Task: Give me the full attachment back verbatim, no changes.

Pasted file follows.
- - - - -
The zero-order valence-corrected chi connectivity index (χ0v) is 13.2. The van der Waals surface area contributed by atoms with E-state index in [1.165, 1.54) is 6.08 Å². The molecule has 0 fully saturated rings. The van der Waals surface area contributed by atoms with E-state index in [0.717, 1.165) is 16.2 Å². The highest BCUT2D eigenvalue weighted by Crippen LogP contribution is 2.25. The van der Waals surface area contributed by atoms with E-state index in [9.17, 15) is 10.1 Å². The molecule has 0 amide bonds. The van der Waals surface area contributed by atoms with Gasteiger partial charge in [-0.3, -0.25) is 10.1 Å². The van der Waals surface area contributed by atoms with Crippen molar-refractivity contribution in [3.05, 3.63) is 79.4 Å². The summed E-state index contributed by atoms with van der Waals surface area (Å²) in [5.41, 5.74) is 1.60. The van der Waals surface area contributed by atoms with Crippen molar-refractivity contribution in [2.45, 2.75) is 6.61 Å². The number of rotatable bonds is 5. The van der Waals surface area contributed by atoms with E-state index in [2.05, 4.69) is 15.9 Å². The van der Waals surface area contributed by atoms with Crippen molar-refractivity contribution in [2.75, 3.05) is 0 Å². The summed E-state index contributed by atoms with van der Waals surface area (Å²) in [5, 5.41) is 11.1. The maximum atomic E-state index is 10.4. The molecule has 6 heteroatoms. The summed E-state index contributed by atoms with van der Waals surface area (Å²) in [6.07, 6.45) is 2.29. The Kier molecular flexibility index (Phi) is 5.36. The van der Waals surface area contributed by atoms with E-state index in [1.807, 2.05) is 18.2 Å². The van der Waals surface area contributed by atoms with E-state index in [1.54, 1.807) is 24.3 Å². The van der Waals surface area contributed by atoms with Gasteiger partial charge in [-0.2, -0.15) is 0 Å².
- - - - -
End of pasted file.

The zero-order valence-corrected chi connectivity index (χ0v) is 13.2. The van der Waals surface area contributed by atoms with E-state index in [1.165, 1.54) is 6.08 Å². The molecule has 0 fully saturated rings. The van der Waals surface area contributed by atoms with E-state index in [0.717, 1.165) is 16.2 Å². The highest BCUT2D eigenvalue weighted by Crippen LogP contribution is 2.25. The van der Waals surface area contributed by atoms with E-state index in [9.17, 15) is 10.1 Å². The molecule has 0 amide bonds. The van der Waals surface area contributed by atoms with Gasteiger partial charge in [-0.3, -0.25) is 10.1 Å². The van der Waals surface area contributed by atoms with Crippen molar-refractivity contribution in [3.05, 3.63) is 79.4 Å². The summed E-state index contributed by atoms with van der Waals surface area (Å²) in [5.41, 5.74) is 1.60. The van der Waals surface area contributed by atoms with Crippen molar-refractivity contribution in [2.45, 2.75) is 6.61 Å². The number of rotatable bonds is 5. The van der Waals surface area contributed by atoms with E-state index in [2.05, 4.69) is 15.9 Å². The van der Waals surface area contributed by atoms with Crippen molar-refractivity contribution in [2.75, 3.05) is 0 Å². The summed E-state index contributed by atoms with van der Waals surface area (Å²) in [5, 5.41) is 11.1. The maximum atomic E-state index is 10.4. The molecule has 6 heteroatoms. The summed E-state index contributed by atoms with van der Waals surface area (Å²) in [6.07, 6.45) is 2.29. The Kier molecular flexibility index (Phi) is 5.36. The van der Waals surface area contributed by atoms with E-state index in [1.807, 2.05) is 18.2 Å². The van der Waals surface area contributed by atoms with E-state index in [1.54, 1.807) is 24.3 Å². The van der Waals surface area contributed by atoms with Gasteiger partial charge in [-0.2, -0.15) is 0 Å².